In brief A handful of Democrat Senators and House reps say they will introduce legislation that would stop the Feds and cops in the US from using facial-recognition surveillance gear.
The Facial Recognition and Biometric Technology Moratorium Act [PDF] is the latest attempt by lawmakers to regulate the controversial technology. Multiple studies have revealed these algorithms tend to struggle with identifying women and people of color, leading to the software making biased and discriminatory decisions.
A father was wrongfully arrested in Detroit after he was misidentified as a suspected shoplifter by facial-recognition software. The proposed law would prevent the police from relying on this kind of machine-learning surveillance technology to snare people.
“In this moment, the only responsible thing to do is to prohibit government and law enforcement from using these surveillance mechanisms,” said Senator Edward Markey (D-MA) on Thursday. He thanked House reps Pramila Jayapal (D-WA) and Ayanna Pressley (D-MA), and Senator Jeff Merkley (D-OR), for helping him craft and introduce the draft legislation.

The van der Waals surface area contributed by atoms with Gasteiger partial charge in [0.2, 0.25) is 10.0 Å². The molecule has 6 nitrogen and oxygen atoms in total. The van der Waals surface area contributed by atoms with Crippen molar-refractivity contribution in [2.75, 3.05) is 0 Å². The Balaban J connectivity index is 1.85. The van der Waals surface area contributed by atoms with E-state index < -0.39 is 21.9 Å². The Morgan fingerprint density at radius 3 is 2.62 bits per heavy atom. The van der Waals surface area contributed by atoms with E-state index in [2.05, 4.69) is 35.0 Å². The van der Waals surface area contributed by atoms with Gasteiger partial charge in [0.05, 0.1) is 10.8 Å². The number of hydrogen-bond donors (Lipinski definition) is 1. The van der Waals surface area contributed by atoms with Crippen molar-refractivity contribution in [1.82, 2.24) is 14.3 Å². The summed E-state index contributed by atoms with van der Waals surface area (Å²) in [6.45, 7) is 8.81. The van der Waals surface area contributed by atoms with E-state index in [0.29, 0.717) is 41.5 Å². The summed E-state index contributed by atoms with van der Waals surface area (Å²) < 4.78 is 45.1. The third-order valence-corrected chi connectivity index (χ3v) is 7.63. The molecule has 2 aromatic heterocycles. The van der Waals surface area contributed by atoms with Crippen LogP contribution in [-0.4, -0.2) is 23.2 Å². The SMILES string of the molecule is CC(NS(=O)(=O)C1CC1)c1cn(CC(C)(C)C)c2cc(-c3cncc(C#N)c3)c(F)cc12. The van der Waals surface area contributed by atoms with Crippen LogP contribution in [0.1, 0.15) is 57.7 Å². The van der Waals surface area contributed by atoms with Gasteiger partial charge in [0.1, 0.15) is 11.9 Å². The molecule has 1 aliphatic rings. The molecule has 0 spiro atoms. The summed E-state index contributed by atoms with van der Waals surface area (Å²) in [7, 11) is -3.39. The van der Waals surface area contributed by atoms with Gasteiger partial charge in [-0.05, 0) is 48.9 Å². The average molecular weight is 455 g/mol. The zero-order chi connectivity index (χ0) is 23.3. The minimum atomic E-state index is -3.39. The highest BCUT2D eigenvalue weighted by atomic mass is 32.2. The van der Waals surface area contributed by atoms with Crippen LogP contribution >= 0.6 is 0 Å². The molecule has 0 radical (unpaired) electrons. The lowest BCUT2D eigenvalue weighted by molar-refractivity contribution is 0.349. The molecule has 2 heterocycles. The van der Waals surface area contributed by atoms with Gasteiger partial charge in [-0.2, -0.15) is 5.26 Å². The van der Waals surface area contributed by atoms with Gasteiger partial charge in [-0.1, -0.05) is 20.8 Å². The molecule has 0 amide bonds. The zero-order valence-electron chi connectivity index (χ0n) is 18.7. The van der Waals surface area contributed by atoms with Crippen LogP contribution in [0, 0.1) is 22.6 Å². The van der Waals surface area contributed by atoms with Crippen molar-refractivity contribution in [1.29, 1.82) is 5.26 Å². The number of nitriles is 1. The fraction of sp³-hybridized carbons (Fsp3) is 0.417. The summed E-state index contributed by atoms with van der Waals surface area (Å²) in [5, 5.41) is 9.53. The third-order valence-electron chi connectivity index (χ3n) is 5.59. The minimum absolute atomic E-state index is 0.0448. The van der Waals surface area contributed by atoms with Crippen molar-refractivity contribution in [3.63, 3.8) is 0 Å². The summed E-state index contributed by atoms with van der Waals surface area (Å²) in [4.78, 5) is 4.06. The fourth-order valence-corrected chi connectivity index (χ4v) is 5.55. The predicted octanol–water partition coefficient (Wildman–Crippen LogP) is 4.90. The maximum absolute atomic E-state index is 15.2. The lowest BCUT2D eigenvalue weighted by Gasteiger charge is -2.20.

As a non-bipartisan bill, the proposed law will need Republican support in the Senate, in particular, as well as the President's signature, to pass. Makers of software and tech for the cops and Feds urged lawmakers to can the proposal, arguing the systems protect Americans.
Amazon's self-driving car spin
Amazon has snapped up self-driving startup Zoox in an attempt to develop its own autonomous driving technology.
The deal was worth a little over $1.2bn, according to the WSJ. That figure was lower than Zoox’s initial $3.2bn evaluation. Now, the upstart will not have to worry about fundraising from investors anymore since it’ll be supported by a trillion-dollar corporation.
Zoox’s CEO Aicha Evans and co-founder and CTO Jesse Levinson will continue to lead the outfit, Amazon said.
Google launches experimental AI image app
Developers working at Google’s experimental Area 120 program have launched an app called Keen that uses AI algorithms to curate basic resources on arbitrary topics that can be shared with others. Here’s what that looks like:
The app pulls together content from Google Search, and uses machine learning to recommend related information. Imagine if a user starts a Keen page for, say, baking bread, they can pull together recipes online or images. That page can then be publicly or privately followed by other people who are also interested in baking bread.
It sounds a little bit like a social media platform. But CJ Adams, co-founder of Keen, said: “[It] isn’t intended to be a place to spend endless hours browsing. Instead, it’s a home for your interests: a place to grow them, share them with loved ones and find things that will help in making this precious life count.”
You can explore Keen here. ®